- Ohm Youngmisuk, ESPN Staff Writer
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EAST RUTHERFORD, N.J. -- For a brief moment, most of the lights went out at MetLife Stadium on Sunday night.
But this was no power outage like the one that short-circuited the Superdome for more than 30 minutes during Super Bowl XLVII.
Instead, the Meadowlands was about to experience a power surge, as WWE took over MetLife for its own version of the Super Bowl: WrestleMania XXIX.
As the floodlights winked off, an ominous bell echoed throughout the stadium. Within moments, all the video screens and LED signs went purple flecked with lightning flashes. Blasts of fireballs from pyrotechnics exploded repeatedly into the sky, and the heat could be felt through thick glass even at the top of the stadium, all while a ghoulish organ played.
For a few minutes, the home of the New York Giants and New York Jets looked and felt like a graveyard as The Undertaker emerged through a cloud of smoke to make his dramatic entrance.
The lights came back on flawlessly, and with 10 months to go before Super Bowl XLVIII, the stadium proceeded to smack down any doubts about how it will handle a major event.
"Frankly, our event is bigger than the Super Bowl," said Kevin Dunn, WWE executive vice president of television production. "I'm very confident that when you go to a WrestleMania, you will see a bigger show than the Super Bowl."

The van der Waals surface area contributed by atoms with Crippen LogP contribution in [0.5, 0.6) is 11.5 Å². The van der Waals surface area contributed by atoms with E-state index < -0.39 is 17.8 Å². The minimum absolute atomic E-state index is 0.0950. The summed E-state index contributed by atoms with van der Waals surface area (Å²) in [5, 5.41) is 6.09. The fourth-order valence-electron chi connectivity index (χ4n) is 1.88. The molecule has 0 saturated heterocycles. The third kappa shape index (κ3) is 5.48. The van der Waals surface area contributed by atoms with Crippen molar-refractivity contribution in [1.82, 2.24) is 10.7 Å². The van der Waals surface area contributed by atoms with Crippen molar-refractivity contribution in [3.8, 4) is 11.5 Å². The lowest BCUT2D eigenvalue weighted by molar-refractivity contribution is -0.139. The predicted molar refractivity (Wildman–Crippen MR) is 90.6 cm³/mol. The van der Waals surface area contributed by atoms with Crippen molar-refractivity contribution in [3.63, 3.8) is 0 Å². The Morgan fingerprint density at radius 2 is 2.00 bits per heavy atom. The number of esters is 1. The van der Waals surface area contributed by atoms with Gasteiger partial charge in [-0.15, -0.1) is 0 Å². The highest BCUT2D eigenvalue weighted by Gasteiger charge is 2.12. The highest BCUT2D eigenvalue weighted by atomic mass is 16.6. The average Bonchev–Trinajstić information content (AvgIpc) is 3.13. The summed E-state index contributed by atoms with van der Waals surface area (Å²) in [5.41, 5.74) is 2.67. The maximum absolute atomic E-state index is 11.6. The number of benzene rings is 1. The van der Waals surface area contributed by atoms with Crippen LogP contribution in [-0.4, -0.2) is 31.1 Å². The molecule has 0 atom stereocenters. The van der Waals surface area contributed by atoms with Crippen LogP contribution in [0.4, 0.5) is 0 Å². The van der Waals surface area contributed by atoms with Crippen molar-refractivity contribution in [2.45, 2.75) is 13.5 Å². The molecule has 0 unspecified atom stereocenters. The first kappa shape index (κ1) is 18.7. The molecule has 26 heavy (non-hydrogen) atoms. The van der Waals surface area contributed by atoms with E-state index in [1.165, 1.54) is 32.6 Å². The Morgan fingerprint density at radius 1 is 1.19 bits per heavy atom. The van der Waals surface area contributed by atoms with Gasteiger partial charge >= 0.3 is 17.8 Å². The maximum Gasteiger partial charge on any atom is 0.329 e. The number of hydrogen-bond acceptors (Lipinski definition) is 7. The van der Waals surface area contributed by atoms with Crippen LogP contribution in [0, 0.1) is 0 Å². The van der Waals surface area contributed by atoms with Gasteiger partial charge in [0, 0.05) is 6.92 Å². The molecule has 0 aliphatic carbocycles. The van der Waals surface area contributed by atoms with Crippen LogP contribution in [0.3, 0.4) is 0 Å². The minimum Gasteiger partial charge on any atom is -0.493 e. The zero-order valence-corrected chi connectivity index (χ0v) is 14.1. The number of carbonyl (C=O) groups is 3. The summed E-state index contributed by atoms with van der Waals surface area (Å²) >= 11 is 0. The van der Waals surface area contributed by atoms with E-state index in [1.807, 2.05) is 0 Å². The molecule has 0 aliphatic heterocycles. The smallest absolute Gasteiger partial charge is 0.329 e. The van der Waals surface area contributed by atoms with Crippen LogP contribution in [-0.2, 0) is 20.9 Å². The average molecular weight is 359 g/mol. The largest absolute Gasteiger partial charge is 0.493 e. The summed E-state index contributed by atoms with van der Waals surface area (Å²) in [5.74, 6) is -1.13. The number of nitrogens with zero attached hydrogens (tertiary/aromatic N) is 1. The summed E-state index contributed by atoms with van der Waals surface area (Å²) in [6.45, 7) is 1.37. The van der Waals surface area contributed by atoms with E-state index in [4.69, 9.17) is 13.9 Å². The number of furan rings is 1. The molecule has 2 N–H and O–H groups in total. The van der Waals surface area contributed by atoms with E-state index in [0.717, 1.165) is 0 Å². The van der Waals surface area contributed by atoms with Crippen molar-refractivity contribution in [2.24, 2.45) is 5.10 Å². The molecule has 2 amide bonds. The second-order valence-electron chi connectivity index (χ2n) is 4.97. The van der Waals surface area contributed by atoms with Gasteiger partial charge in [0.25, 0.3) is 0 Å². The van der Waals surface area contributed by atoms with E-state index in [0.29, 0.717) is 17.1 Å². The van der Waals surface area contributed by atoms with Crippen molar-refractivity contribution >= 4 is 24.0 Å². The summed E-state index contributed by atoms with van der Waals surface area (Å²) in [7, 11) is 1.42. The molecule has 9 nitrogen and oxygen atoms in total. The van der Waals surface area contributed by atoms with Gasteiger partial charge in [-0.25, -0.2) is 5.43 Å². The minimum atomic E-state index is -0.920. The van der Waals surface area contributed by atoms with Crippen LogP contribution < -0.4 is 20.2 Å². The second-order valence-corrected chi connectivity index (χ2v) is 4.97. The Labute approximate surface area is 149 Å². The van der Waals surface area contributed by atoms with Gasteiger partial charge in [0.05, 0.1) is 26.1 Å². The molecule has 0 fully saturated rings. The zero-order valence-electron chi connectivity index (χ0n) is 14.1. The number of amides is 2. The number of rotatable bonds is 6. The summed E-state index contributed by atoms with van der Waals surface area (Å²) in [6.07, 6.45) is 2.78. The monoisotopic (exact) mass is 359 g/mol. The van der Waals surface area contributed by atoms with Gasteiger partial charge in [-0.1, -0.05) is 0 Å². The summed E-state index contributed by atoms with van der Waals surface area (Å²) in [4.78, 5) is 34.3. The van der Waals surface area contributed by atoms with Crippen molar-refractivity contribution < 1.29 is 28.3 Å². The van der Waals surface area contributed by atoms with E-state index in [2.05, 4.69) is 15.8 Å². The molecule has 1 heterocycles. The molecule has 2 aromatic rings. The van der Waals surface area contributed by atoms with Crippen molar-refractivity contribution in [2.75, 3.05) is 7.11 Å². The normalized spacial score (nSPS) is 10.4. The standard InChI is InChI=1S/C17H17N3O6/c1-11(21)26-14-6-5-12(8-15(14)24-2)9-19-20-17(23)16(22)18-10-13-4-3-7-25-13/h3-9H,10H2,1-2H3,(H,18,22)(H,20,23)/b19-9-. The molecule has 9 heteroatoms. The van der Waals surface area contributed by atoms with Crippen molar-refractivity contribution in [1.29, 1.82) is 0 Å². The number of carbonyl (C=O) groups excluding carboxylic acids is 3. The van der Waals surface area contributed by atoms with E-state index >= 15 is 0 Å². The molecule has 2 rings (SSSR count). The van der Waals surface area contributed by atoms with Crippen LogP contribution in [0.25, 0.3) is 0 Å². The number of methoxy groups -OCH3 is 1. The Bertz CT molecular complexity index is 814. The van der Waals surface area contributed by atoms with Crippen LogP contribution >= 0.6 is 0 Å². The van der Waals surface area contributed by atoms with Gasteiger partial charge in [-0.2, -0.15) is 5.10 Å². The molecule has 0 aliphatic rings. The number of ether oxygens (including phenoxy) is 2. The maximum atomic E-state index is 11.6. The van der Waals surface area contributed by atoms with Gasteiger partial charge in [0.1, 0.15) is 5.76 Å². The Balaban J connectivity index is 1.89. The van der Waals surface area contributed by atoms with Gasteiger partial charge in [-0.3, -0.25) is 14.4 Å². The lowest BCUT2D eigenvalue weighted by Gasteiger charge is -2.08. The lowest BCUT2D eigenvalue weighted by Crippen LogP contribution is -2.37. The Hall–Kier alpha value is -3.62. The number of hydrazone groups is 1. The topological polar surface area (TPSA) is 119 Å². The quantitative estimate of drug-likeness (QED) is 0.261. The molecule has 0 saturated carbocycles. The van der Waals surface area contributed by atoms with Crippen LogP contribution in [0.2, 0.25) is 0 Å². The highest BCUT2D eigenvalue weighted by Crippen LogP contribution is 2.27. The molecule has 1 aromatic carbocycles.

"Our whole four-hour event is Beyonce, put it that way," Dunn added, referring to the recent Super Bowl halftime show in New Orleans. "The show Beyonce put on ... they do it for 10 minutes at halftime. We do it for four hours."
Packed with 80,676 fans, the stadium's look and feel changed dozens of times with colors, lights and pyrotechnics depending on which WWE wrestler was up.
When Alberto Del Rio emerged for his match against Jack Swagger, the stadium turned green, white and red to symbolize Del Rio's Mexican heritage, right down to the MetLife signage on opposite ends of the stadium.
WWE lit up MetLife with the kind of pyro that would have made KISS jealous. The company used 4,000 pieces of pyrotechnics and 1,000 gallons of propane.
The entertainment company said its signature event required eight times the electricity of a football game. And to make sure that there wasn't any chance of a power outage, WWE brought its own generators. The company said it supplied the event with 4 million watts of generator power and that 85 percent of the show was powered by a generator, with backup generators available.
During its opening season in 2010, MetLife stadium experienced a 10-minute outage after a transformer blew during a Giants-Cowboys game.
Dunn, a Ravens fan, was at the Superdome in February when the lights went out. MetLife Stadium and all entities involved have worked to make sure that doesn't happen here.